We all start out as children, and we first learn morality by instruction from our parents. We know what is right and wrong "because our parents say so." For a small child, morality is nothing other than obedience to parents. This is necessary and proper, because the child does not have the understanding or perspective needed to live by a rational morality. Humans are a social species; we have been living in groups for longer than we have been human. Children are predisposed to learn morality and social customs in the same way, and for the same reason, that they are predisposed to learn language. Both language and ethics are vitally important tools for living, for a species that survives by cooperating in groups. Religion hijacks this childhood instinct, substituting an invisible cosmic parent for the earthly ones. Religious morality consists of obedience to the instructions of this cosmic parent, as reported and interpreted by whoever is bold enough (crazy enough, dishonest enough) to do so.
Religion teaches a child's view of ethics, that "being good" means "obeying your parent". It gives a moral blank check to those bold enough, dishonest enough, to claim to speak for God.
If there WERE any Cosmic Parent, it would not need human messengers; it could speak directly to whomever it wished. If a divine being wants me to do something, they should tell me, not you. If they have a message for all humankind, they could write it on the face of the Moon, in letters five miles wide. Any alleged "revelation" DELIVERED BY HUMAN BEINGS is presumptively fraudulent.
There is nothing more "relative" than supernatural belief. What you choose to have faith in is entirely subjective. What writings you count as scripture is both subjective and culturally relative. What interpretation you put on those scriptures is likewise. Sincere believers in the "same" religion have been pacifists and imperialists, millionaires and ascetics, Capitalists and Socialists, polygamists and celibates. Not to mention murderers. Religious morality is inherently subjective and relative, because it depends crucially on faith in invisible, untestable things.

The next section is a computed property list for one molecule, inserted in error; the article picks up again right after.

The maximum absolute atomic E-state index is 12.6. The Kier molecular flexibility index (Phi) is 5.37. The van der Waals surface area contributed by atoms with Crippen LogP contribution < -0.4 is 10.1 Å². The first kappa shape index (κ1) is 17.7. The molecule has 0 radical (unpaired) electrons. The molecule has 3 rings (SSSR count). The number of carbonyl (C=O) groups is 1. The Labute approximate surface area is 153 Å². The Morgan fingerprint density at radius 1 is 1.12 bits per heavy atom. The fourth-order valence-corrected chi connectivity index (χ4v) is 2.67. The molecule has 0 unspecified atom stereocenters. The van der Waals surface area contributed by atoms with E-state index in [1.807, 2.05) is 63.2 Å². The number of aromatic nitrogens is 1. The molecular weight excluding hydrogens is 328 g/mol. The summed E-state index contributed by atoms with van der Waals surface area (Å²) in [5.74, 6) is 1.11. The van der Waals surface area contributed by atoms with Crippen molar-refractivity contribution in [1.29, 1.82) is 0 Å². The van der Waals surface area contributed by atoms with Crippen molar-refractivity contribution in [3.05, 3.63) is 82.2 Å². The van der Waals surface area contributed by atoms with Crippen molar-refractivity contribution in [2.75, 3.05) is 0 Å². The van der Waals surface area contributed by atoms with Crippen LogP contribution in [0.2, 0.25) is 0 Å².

When a believer says that his morality is "absolute", it means he is resolutely determined not to apply any of his own intelligence to moral questions. When he says it is universal and unchanging, it means his morality is indifferent to the consequences of trying to follow it in the real world. He may also mean that he is willing to apply whatever force may be necessary to make everyone else bow down to his own chosen Lord.
Prophets are those who are deluded enough, or boldly dishonest enough, to set themselves up as the local representatives of God. Being human, they may give out bad teachings, and may exploit their position. Understandably jealous and fearful, they suppress questioning and independent thinking among their followers and cast competing prophets as devils and servants of the Cosmic Enemy, the Great Satan. From this follows all the bloody history of religion. Instead of leading people to treat each other as kin, religion historically has led them to treat selected others as "enemies of God". Such enemies have been held to deserve whatever suffering you can inflict on them and more, until and unless they submit and obey.
Contrary to its claim to be the source of all morality, religion has sponsored and endorsed sectarian warfare, genocide, torture, persecutions of lesser sorts, slavery, male supremacy, inquisitions and thought control; even for the obedient, it has sponsored self-censorship, self-abnegation, self-mutilation, rejection of medical care, suppression of rational inquiry and scientific education. Priests have been allied with kings and dictators throughout history, using religion as a tool to keep exploited people quiet. Religion has perpetrated a wholesale swindle on the human race, diverting large amounts of time, thought, and wealth to appeasing a ghost, and the ghost's local representatives. It has perverted the field of ethics, severing it from any connection to the consequences for real people in this world, denouncing as sinful any attempt to apply human thought to moral questions.
Ethics, generally, are rules, principles, policies for behavior, with the goal of ______ (fill in the blank).
Atheist ethics fills in the blank with something in this world. What is the purpose of human life? We have our choice on that. The fact that we have our choice of what to value makes atheist ethics relative. The fact that our ultimate value is something in this world has the advantage that we can choose to value objective things, making our personal ethics objective. Doing X will, or will not, objectively contribute toward our chosen goal. For foundations, theists have their faith in invisible things. Atheists have the objective experience of living in this world that we see in front of us.